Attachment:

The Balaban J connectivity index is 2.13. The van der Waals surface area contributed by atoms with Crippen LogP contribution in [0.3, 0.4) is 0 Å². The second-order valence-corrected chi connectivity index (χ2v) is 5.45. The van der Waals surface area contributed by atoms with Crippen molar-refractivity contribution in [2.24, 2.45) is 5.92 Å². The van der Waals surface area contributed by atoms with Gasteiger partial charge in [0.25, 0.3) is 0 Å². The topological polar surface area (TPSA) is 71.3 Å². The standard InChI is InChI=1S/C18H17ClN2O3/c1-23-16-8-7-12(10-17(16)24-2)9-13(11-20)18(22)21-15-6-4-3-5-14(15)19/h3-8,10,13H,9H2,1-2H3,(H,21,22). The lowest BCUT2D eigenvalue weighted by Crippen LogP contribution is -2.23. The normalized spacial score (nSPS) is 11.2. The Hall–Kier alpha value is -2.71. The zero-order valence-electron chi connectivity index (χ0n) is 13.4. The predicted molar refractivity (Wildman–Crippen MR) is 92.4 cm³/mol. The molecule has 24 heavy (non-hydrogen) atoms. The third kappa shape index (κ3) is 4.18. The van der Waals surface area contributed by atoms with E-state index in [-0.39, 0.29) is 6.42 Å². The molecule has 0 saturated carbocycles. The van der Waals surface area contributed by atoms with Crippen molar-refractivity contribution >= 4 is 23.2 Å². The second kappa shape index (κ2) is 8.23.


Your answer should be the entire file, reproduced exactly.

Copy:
The Balaban J connectivity index is 2.13. The van der Waals surface area contributed by atoms with Crippen LogP contribution in [0.3, 0.4) is 0 Å². The second-order valence-corrected chi connectivity index (χ2v) is 5.45. The van der Waals surface area contributed by atoms with Crippen molar-refractivity contribution in [2.24, 2.45) is 5.92 Å². The van der Waals surface area contributed by atoms with Gasteiger partial charge in [0.25, 0.3) is 0 Å². The topological polar surface area (TPSA) is 71.3 Å². The standard InChI is InChI=1S/C18H17ClN2O3/c1-23-16-8-7-12(10-17(16)24-2)9-13(11-20)18(22)21-15-6-4-3-5-14(15)19/h3-8,10,13H,9H2,1-2H3,(H,21,22). The lowest BCUT2D eigenvalue weighted by Crippen LogP contribution is -2.23. The normalized spacial score (nSPS) is 11.2. The Hall–Kier alpha value is -2.71. The zero-order valence-electron chi connectivity index (χ0n) is 13.4. The predicted molar refractivity (Wildman–Crippen MR) is 92.4 cm³/mol. The molecule has 24 heavy (non-hydrogen) atoms. The third kappa shape index (κ3) is 4.18. The van der Waals surface area contributed by atoms with E-state index in [-0.39, 0.29) is 6.42 Å². The molecule has 0 saturated carbocycles. The van der Waals surface area contributed by atoms with Crippen molar-refractivity contribution >= 4 is 23.2 Å². The second kappa shape index (κ2) is 8.23.